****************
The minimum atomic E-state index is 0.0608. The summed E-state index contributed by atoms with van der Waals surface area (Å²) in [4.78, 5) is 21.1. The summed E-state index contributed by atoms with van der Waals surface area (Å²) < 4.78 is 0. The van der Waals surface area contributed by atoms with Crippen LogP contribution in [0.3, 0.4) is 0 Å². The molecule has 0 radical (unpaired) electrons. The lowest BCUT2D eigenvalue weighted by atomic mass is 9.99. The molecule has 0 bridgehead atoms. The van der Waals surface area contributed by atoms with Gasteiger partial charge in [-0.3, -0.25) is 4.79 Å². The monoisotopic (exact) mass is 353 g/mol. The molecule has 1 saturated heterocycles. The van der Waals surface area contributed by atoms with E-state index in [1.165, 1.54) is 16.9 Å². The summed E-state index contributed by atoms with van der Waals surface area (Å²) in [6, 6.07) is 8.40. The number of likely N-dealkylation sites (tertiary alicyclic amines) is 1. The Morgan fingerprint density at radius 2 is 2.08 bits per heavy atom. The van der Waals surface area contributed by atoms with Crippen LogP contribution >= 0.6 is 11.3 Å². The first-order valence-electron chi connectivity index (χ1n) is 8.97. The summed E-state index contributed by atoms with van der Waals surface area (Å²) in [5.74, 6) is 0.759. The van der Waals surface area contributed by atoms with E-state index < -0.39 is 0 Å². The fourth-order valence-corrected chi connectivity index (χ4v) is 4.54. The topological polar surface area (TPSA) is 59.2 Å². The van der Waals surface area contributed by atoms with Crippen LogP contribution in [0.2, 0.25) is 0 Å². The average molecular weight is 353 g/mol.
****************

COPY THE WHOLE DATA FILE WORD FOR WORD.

The minimum atomic E-state index is 0.0608. The summed E-state index contributed by atoms with van der Waals surface area (Å²) in [4.78, 5) is 21.1. The summed E-state index contributed by atoms with van der Waals surface area (Å²) < 4.78 is 0. The van der Waals surface area contributed by atoms with Crippen LogP contribution in [0.3, 0.4) is 0 Å². The molecule has 0 radical (unpaired) electrons. The lowest BCUT2D eigenvalue weighted by atomic mass is 9.99. The molecule has 0 bridgehead atoms. The van der Waals surface area contributed by atoms with Gasteiger partial charge in [-0.3, -0.25) is 4.79 Å². The monoisotopic (exact) mass is 353 g/mol. The molecule has 1 saturated heterocycles. The van der Waals surface area contributed by atoms with E-state index in [1.165, 1.54) is 16.9 Å². The summed E-state index contributed by atoms with van der Waals surface area (Å²) in [6, 6.07) is 8.40. The number of likely N-dealkylation sites (tertiary alicyclic amines) is 1. The Morgan fingerprint density at radius 2 is 2.08 bits per heavy atom. The van der Waals surface area contributed by atoms with Crippen LogP contribution >= 0.6 is 11.3 Å². The first-order valence-electron chi connectivity index (χ1n) is 8.97. The summed E-state index contributed by atoms with van der Waals surface area (Å²) in [5.74, 6) is 0.759. The van der Waals surface area contributed by atoms with E-state index < -0.39 is 0 Å². The fourth-order valence-corrected chi connectivity index (χ4v) is 4.54. The topological polar surface area (TPSA) is 59.2 Å². The van der Waals surface area contributed by atoms with Crippen LogP contribution in [0.2, 0.25) is 0 Å². The average molecular weight is 353 g/mol.